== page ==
11. Evaluation of Hi-C versus optical genome mapping for diagnosing constitutional genomic structural variants

He Fang



He Fanga, Yajuan Liub, Steve Eackerc, Whitney Neufeld-Kaiserb

aUniversity of Washington, Lynnwood, WA, United States; bUniversity of Washington, Seattle, WA, United States; cPhaseGenomics, Seattle, WA, United States

Accurate diagnosis, prognosis, and management of genetic diseases require precise characterization of genomic structural variants (GSVs). However, current methods, such as karyotyping, fluorescence in situ hybridization (FISH), and chromosomal microarray analysis (CMA), have limitations that preventing a comprehensive understanding of GSVs and are often ordered reflexively in the clinical setting. To overcome these limitations, we implemented proximity ligation sequencing (Hi-C), which can capture ultra-long-range genome contiguity information, and compares it to optical genome mapping (OGM).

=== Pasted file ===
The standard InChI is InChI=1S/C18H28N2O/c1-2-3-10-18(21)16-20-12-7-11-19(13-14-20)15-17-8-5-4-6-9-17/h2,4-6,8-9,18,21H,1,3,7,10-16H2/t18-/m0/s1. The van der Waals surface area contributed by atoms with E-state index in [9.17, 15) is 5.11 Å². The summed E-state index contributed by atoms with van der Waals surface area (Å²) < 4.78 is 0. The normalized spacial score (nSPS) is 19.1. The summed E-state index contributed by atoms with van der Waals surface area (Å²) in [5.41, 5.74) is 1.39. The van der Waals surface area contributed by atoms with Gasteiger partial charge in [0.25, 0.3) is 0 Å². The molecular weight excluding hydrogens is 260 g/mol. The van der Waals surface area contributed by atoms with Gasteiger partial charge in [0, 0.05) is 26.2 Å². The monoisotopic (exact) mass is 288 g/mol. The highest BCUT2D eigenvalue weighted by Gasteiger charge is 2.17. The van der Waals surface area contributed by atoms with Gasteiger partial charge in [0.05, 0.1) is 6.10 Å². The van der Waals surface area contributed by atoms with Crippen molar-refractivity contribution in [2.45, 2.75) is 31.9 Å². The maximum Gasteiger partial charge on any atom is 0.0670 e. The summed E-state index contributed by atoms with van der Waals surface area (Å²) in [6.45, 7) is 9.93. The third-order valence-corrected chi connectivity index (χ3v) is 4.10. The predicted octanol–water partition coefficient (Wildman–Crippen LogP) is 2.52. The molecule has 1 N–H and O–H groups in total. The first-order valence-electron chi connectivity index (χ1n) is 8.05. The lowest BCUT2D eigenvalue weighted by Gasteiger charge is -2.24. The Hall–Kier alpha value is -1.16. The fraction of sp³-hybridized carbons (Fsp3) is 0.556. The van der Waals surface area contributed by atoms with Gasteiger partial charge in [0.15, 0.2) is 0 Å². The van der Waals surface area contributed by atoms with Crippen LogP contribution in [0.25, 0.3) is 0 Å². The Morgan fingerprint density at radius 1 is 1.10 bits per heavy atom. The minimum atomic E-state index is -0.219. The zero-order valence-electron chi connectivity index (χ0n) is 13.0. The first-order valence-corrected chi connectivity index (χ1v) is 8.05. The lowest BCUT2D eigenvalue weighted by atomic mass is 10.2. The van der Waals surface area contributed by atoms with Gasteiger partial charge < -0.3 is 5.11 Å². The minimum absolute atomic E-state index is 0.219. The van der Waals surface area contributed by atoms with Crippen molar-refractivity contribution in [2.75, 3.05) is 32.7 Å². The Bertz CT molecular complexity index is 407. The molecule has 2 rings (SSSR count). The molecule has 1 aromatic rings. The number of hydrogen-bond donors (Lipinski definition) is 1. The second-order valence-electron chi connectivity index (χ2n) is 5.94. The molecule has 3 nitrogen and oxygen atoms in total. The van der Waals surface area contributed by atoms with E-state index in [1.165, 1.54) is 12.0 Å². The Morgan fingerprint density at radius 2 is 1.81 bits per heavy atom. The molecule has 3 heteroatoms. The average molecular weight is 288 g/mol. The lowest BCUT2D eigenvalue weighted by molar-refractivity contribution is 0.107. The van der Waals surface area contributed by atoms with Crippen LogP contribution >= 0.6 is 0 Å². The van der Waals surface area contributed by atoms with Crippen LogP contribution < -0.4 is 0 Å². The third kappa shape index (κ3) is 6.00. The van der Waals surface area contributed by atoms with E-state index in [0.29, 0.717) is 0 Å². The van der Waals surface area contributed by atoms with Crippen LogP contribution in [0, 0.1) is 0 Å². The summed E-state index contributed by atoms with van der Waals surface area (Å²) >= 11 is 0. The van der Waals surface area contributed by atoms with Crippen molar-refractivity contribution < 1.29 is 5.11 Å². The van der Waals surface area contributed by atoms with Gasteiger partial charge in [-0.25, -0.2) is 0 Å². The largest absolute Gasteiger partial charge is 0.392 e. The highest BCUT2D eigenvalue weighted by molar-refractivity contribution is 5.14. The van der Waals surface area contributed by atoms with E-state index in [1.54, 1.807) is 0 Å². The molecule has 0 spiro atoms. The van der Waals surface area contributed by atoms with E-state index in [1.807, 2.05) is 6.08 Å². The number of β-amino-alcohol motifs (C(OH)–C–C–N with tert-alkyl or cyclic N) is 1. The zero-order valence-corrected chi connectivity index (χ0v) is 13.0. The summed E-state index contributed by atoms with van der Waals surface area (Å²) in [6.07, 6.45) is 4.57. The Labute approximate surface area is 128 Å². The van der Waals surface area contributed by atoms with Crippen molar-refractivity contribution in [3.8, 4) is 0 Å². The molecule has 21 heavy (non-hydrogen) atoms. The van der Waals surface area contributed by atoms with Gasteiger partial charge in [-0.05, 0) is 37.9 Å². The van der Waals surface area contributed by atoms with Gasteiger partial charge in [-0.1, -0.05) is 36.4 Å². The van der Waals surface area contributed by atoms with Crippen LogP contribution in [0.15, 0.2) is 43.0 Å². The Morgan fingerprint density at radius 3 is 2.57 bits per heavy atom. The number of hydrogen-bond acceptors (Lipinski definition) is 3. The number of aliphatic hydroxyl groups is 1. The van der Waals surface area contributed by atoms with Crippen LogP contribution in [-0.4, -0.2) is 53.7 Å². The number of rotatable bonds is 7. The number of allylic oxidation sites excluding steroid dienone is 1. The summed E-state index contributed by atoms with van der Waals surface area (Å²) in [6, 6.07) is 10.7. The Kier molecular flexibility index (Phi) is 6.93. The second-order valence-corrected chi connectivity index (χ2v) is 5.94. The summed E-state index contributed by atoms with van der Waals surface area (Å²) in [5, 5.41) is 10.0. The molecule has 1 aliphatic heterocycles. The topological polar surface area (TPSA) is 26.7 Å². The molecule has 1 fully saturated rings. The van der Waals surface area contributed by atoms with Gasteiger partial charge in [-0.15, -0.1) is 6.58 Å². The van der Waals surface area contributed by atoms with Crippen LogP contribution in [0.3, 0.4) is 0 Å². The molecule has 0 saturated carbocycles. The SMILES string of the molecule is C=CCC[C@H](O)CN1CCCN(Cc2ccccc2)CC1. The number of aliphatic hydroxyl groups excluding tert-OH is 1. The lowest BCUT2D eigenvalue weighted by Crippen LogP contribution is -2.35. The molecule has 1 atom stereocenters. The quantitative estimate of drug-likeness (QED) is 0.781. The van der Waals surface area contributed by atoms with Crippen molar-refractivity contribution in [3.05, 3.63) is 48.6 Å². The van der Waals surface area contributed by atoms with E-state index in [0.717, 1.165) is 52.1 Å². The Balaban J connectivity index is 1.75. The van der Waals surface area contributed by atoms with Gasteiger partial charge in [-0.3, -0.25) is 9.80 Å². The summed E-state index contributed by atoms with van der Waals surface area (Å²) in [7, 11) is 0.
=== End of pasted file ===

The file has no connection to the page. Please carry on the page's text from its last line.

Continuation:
We performed Hi-C on ~100 clinical samples previously characterized by karyotyping, FISH and/or CMA, representing various types of GSVs and samples (blood, amniotic fluid, chorionic villi, cultured cells, tissues). We performed both OGM and Hi-C on 16 samples. Our results indicate that Hi-C effectively detects both balanced and unbalanced chromosomal rearrangements, such as translocations (including Robertsonian translocations), insertions, and inversions, with 100% concordance with standard of care methods. Hi-C is highly accurate in detecting copy number alterations (91% sensitivity and 100% specificity). The sensitivity of detecting smaller CNVs increased with increasing sequencing depth. Furthermore, deeper sequencing allows Hi-C to detect long stretches of homozygosity and low-level mosaicisms. Hi-C and OGM showed complete concordance in 12 of 16 samples.  OGM failed to detect Robertsonian translocations in 2 samples and failed for 2 cultured amniocytes samples. Our study demonstrates that Hi-C and OGM are promising new methods that provides a comprehensive understanding of GSVs and has the potential to greatly enhance the diagnosis, prognosis, and therapeutic management of genetic disorders.